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Scientist of Chinese origin wins Nobel chemistry prize
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American scientists Martin Chalfie and Roger Y. Tsien, and Osamu Shimomura of Japan won the 2008 Nobel Prize in chemistry on Wednesday for their discovery and development of the green fluorescent protein, or GFP.

The picture at the Royal Swedish Academy shows undated file photos of the 2008 Nobel Chemistry laureates: American scientists Martin Chalfie (L) and Roger Y. Tsien (R), and Osamu Shimomura of Japan, in Stockholm, Sweden, Oct. 8, 2008. American scientists Martin Chalfie and Roger Y. Tsien, and Osamu Shimomura of Japan won the 2008 Nobel Prize in chemistry on Wednesday for their discovery and development of the green fluorescent protein, GFP. [Xinhua Photo] 

"The glowing proteins is one of the most important tools used in contemporary bioscience. This year's Nobel Prize in Chemistry rewards the initial discovery of the GFP and a series of important developments which have led to its use as a tagging tool in bioscience," the Royal Swedish Academy of Science said in a statement.

Osamu Shimomura first isolated GFP from a jellyfish found off the west coast of North America in 1962 and discovered that this protein glowed bright green under ultraviolet light.

Martin Chalfie demonstrated the value of GFP as luminous genetic tag for various biological phenomena and colored six individual cells with the aid of GFP in one of his first experiments.

Roger Y. Tsien contributed to the general understanding of how GFP fluoresces. He also extended the color palette beyond green allowing researchers to give various proteins and cells different colors.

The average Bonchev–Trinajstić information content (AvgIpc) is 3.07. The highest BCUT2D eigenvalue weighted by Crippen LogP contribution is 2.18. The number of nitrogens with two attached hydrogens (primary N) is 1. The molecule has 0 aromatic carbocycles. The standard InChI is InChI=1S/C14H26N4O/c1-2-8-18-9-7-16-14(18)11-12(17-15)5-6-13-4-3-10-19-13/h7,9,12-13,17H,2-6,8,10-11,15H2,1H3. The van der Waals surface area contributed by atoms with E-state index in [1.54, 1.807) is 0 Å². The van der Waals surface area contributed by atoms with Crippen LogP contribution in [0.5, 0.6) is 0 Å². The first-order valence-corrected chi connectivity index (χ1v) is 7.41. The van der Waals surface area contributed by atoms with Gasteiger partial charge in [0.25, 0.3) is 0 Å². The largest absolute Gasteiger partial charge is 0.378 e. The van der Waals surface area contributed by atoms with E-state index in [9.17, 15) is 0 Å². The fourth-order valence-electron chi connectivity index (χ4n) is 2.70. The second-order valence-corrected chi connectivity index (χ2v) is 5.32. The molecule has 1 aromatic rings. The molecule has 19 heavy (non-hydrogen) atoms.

He was surprised to know he has been rewarded this year's Nobel Prize when he answered the questions at a press conference via telephone from his home in the United States.

He said he was "very happy about the recognition of the work. Idid not really expect it."

Roger Y. Tsien, born in 1952, is a professor at the University of California, San Diego since 1989.

As a Chinese American to be awarded the Nobel Prize, many Chinese people would be proud and more Chinese young people would be inspired to engage in scientific research, Roger Y. Tsien told Xinhua.

Shimomura, born 1928 in Kyoto, Japan, works at the Marine Biological Laboratory in Woods Hole, Massachusetts, and the Boston University Medical School, while Chalfie, born in 1947, is a professor at Columbia University in New York.

The trio's research has developed ways to watch processes that were previously invisible, such as the development of nerve cells in the brain or how cancer cells spread, the statement said.

This was the third of prestigious Nobel Prizes handed out so far this year, and awards in physics and medicine were announced over the past two days.

Yoichiro Nambu of America and Janpan's Makoto Kobayashi and Toshihide Maskawa won the 2008 Nobel Prize in physics for reaching on symmetry at the microscopic level, while Harald zur Hausen of Germany and Francoise Barre-Sinoussi and Luc Montagnier of France shared the 2008 Nobel Prize in Physiology or Medicine for their discovery of two viruses causing severe human diseases.

Each prize consists of a medal, a personal diploma and a cash award of 10 million Swedish kronor (1.42 million U.S. dollars).

(Xinhua News Agency October 9, 2008)

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